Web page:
Did you know we have TWO Texas State Parks in our back pocket? We do! Doctor’s Creek Unit and South Sulphur Units are separate state parks which share a 20,000 acre lake. Entrances and roadways, facilities, activities and staff are separate. According to Complex Superintendent Steve Killian, there’s a lot to do and park visitors are always welcome!
Here’s just a few of the attractions available locally. Anglers, you can fish from the banks or piers, or rent a kayak and fish the shorelines. Crappie, bluegill, bass and catfish are best catches. Boaters also love the lake. Remember, fishing licenses are not required if you fish from the bank or piers inside Cooper Lake State Park! The swimming beach is another of the most popular delights. Bring a picnic and enjoy the numerous table and grill areas scattered throughout the complex for day use, or plan to enjoy a campfire during the evening while watching the stars. Enjoy the fresh breezes off the water and the whisper of the trees that forest the park. There are tree-canopied areas for tent camping, and you can do what I did, and make a reservation to stay in one of the comfortable family-size cabins. Cooper Lake State Park even has equestrian trails for campers who bring their horses. You’ll find that Texas State Parks are great places to relax, recreate and recharge your soul!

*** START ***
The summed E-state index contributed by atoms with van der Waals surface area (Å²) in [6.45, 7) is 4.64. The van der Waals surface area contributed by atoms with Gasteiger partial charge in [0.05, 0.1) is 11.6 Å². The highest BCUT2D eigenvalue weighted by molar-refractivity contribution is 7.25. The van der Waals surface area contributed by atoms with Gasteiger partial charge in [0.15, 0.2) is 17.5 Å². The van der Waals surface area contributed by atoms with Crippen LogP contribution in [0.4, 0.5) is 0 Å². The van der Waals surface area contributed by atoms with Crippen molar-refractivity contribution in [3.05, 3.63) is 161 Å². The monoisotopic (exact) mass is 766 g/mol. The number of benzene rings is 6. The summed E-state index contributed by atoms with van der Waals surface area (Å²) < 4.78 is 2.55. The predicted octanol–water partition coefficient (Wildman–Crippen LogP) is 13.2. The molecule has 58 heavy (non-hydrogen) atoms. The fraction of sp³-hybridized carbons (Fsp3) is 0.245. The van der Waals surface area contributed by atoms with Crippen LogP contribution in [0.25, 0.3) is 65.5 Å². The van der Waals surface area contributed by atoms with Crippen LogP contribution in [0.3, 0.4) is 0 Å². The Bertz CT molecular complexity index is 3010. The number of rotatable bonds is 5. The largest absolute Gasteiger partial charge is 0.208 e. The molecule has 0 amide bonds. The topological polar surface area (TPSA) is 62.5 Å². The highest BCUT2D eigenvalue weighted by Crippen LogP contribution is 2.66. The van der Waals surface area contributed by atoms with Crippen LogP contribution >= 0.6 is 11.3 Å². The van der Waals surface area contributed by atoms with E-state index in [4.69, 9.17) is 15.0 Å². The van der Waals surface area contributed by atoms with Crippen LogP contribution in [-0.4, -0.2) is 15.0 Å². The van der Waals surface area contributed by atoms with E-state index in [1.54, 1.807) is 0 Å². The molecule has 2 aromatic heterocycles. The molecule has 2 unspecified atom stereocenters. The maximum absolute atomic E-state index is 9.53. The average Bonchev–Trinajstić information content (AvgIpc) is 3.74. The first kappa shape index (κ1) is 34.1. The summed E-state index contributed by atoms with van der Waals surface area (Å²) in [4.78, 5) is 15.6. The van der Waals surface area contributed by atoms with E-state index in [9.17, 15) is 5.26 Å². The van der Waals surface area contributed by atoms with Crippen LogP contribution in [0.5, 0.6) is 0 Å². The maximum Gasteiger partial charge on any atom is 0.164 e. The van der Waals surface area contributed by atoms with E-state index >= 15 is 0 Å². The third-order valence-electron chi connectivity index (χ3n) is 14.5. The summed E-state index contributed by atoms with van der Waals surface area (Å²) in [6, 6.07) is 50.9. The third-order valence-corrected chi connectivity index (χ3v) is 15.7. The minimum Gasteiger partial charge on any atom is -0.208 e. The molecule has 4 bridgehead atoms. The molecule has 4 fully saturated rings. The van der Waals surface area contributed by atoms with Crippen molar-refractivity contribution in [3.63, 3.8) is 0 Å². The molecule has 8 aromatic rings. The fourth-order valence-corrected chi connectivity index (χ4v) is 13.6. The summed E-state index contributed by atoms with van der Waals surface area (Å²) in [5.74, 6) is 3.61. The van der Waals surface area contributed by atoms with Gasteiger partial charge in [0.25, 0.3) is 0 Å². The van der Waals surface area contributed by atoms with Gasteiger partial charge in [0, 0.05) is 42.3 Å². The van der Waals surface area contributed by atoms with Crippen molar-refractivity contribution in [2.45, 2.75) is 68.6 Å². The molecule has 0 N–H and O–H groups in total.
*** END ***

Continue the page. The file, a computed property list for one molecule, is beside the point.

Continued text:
Another of the great things about State Parks is that there are planned activities which everyone in the family is bound to enjoy. According to Killian, Cooper Lake State Park conducts nature programs that are fun, interesting and educational. The Skins and Skulls nature program led by a park educator or “interpreter” lets kids and grown ups get a safe, up-close view of some of the wild animals which inhabit the park. You can attend a program on edible and useful plants as well as learn about the many types of trees.You can learn about stinging and biting insects.There’s also Wildflower Watch, Night Hike and many hiking trails for daytime use. All programs are free with a valid entrance permit. Remember too, at Cooper Lake State Park, there is a police presence for the safety and support of campers and day visitors, with added support from Hopkins County and Delta County sheriff’s departments.
How much does it cost to enjoy a day at Cooper Lake State Park? Killian says that’s another exciting discovery! Park entrance fee is $5 for adults and free for kids age 12 and under. Senior Texans age 65 and older pay just $3 to enter the park with a Bluebonnet Pass. And, the Texas State Park Annual Pass gives you and everyone in your vehicle unlimited park entrance for 12 months for a total of $70. I think that would make a great gift idea!
Visit Cooper Lake State Park’s facebook page, meet Steve Killian in person, or call for more information. For the South Sulphur Unit, phone 903-945-5256 and for the Doctor’s Creek Unit, phone 903-395-3100.